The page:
The Gonzalez ruling is short and declines to deal with many of the specifics of the case. But the Twitter ruling does take on a key question from Gonzalez: whether recommendation algorithms constitute actively encouraging certain types of content. Thomas appears skeptical:
“To be sure, plaintiffs assert that defendants’ ‘recommendation’ algorithms go beyond passive aid and constitute active, substantial assistance. We disagree. By plaintiffs’ own telling, their claim is based on defendants’ ‘provision of the infrastructure which provides material support to ISIS.’ Viewed properly, defendants’ ‘recommendation’ algorithms are merely part of that infrastructure. All the content on their platforms is filtered through these algorithms, which allegedly sort the content by information and inputs provided by users and found in the content itself. As presented here, the algorithms appear agnostic as to the nature of the content, matching any content (including ISIS’ content) with any user who is more likely to view that content. The fact that these algorithms matched some ISIS content with some users thus does not convert defendants’ passive assistance into active abetting. Once the platform and sorting-tool algorithms were up and running, defendants at most allegedly stood back and watched; they are not alleged to have taken any further action with respect to ISIS.”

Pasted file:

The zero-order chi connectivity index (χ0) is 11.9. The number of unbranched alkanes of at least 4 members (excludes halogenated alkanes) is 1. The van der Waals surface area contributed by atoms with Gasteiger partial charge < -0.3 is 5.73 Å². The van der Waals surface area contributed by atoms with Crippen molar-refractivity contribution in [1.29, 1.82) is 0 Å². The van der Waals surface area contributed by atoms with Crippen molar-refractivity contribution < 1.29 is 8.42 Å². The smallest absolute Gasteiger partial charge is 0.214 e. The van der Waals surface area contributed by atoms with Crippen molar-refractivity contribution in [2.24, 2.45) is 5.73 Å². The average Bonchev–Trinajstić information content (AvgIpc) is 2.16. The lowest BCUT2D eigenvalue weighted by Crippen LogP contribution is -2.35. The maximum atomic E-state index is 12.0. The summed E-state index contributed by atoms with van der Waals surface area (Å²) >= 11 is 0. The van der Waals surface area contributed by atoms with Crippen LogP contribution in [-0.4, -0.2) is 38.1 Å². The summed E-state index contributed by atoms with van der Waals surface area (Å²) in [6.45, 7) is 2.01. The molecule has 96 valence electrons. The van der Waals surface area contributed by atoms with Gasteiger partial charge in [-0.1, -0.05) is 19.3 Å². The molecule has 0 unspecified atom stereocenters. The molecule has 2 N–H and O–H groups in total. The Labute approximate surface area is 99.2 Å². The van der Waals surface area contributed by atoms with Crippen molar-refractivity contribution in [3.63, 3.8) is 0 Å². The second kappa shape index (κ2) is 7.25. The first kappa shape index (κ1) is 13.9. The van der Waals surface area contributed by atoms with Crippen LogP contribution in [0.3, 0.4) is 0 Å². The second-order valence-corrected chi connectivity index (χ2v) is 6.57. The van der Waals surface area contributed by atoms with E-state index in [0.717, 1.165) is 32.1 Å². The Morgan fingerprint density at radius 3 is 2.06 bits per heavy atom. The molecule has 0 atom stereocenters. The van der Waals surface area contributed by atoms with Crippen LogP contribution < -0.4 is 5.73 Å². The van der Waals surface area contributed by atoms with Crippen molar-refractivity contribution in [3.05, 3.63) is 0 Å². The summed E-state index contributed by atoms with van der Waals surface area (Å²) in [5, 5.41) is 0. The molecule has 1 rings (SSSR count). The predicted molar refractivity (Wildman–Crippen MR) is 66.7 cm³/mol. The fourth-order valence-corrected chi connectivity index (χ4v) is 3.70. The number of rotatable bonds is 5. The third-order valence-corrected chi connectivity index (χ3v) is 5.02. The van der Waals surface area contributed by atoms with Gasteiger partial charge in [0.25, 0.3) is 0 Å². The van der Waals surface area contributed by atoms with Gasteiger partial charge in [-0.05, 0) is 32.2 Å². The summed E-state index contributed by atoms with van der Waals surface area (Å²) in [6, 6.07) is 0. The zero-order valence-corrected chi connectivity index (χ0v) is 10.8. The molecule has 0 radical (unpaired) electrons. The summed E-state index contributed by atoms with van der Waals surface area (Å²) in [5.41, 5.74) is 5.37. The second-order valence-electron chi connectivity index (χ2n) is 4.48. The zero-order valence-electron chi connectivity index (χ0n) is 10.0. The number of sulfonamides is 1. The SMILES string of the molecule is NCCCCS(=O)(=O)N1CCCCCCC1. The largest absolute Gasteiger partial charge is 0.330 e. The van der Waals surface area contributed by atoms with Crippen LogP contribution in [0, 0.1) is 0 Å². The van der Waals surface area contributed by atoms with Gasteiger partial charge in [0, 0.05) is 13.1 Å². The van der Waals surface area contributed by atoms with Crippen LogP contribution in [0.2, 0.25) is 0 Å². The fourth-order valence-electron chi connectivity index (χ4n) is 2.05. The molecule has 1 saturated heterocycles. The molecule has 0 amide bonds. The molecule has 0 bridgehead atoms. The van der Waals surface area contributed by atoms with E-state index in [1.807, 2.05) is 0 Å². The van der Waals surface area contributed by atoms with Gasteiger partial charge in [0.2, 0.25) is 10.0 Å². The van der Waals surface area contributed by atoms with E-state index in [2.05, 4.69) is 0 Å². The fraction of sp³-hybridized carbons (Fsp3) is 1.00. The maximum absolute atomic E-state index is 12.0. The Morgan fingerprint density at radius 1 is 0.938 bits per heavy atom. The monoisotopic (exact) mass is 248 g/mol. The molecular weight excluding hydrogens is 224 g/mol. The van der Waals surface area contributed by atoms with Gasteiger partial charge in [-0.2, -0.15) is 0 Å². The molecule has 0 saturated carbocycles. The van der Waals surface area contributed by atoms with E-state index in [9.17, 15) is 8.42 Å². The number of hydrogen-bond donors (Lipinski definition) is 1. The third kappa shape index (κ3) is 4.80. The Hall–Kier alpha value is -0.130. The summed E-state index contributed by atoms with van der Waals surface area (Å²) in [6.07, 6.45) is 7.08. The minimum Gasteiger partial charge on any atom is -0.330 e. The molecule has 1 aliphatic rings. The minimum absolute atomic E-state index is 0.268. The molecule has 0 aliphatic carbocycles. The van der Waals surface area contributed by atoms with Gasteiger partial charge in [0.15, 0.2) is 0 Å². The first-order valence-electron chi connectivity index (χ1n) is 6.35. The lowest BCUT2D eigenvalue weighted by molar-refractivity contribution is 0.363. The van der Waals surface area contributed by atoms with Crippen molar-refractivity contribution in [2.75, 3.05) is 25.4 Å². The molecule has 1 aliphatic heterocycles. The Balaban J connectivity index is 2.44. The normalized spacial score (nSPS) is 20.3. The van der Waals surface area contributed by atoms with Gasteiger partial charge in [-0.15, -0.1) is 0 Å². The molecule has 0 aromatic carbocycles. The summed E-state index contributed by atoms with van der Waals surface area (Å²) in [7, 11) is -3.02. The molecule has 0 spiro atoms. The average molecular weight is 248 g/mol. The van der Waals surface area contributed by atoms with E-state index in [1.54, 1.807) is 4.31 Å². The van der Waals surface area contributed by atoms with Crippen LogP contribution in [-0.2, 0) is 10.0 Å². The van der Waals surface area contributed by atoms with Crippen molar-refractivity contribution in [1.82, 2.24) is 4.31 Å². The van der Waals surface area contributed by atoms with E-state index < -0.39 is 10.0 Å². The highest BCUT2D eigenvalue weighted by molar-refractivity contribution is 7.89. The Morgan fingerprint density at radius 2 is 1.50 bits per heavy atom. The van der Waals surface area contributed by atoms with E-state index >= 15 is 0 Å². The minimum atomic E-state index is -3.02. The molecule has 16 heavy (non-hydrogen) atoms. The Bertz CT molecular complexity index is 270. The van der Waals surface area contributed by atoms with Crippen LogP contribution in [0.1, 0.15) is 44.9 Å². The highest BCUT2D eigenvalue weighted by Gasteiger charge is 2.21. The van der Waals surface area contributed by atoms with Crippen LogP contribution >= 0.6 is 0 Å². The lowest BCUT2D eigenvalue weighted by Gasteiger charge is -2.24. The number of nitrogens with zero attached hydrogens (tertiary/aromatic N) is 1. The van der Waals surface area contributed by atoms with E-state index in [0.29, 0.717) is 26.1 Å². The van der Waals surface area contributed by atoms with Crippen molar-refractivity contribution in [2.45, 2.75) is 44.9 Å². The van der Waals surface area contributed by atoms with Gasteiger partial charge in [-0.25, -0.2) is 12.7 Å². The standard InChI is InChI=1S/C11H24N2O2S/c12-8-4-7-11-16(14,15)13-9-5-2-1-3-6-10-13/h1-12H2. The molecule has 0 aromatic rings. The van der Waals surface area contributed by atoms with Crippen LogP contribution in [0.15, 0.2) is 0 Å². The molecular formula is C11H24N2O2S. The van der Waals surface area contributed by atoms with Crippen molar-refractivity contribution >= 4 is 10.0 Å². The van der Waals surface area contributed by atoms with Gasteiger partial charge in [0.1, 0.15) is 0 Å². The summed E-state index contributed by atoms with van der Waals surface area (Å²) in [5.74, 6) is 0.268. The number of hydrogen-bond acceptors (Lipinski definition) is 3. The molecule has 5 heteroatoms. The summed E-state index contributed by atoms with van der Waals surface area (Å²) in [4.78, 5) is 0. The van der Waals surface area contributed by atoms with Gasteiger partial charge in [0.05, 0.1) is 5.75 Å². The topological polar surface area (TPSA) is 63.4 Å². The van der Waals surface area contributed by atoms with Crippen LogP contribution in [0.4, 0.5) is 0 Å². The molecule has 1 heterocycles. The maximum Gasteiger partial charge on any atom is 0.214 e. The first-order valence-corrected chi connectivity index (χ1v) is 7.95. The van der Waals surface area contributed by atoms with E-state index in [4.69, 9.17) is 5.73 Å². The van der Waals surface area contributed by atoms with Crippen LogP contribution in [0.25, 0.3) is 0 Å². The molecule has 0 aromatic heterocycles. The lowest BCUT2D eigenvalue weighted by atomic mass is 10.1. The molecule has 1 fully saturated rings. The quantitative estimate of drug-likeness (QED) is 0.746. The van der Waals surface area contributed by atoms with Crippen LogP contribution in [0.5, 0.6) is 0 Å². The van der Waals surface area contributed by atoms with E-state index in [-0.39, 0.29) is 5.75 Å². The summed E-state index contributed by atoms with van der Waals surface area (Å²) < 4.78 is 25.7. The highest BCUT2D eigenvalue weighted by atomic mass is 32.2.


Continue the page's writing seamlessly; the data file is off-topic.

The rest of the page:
The interpretation may deal a blow to one common argument for adding special liability to social media: the claim that recommendation systems go above and beyond simply hosting content and explicitly encourage that content. This ruling’s reasoning suggests that simply recommending something on an “agnostic” basis — as opposed to, in one hypothetical from Thomas, creating a system that “consciously and selectively chose to promote content provided by a particular terrorist group” — isn’t an active form of encouragement.
The decision was praised by civil liberties activists. “We are pleased that the Court did not address or weaken Section 230, which remains an essential part of the architecture of the modern internet and will continue to enable user access to online platforms,” said Electronic Frontier Foundation civil liberties director David Greene in a statement following the ruling. “We also are pleased that the Court found that an online service cannot be liable for terrorist attacks merely because their services are generally used by terrorist organizations the same way they are used by millions of organizations around the globe.”
Supreme Court justices have indicated for some time that they wish to reexamine the liability of online platforms. But in a set of oral arguments earlier this year, justices seemed reluctant to change Section 230, questioning whether it would upend core pieces of online communication. Today’s rulings likely won’t be the final say on the legal status of internet services, though — the court has previously indicated interest in pursuing a pair of cases covering laws banning internet moderation in Texas and Florida.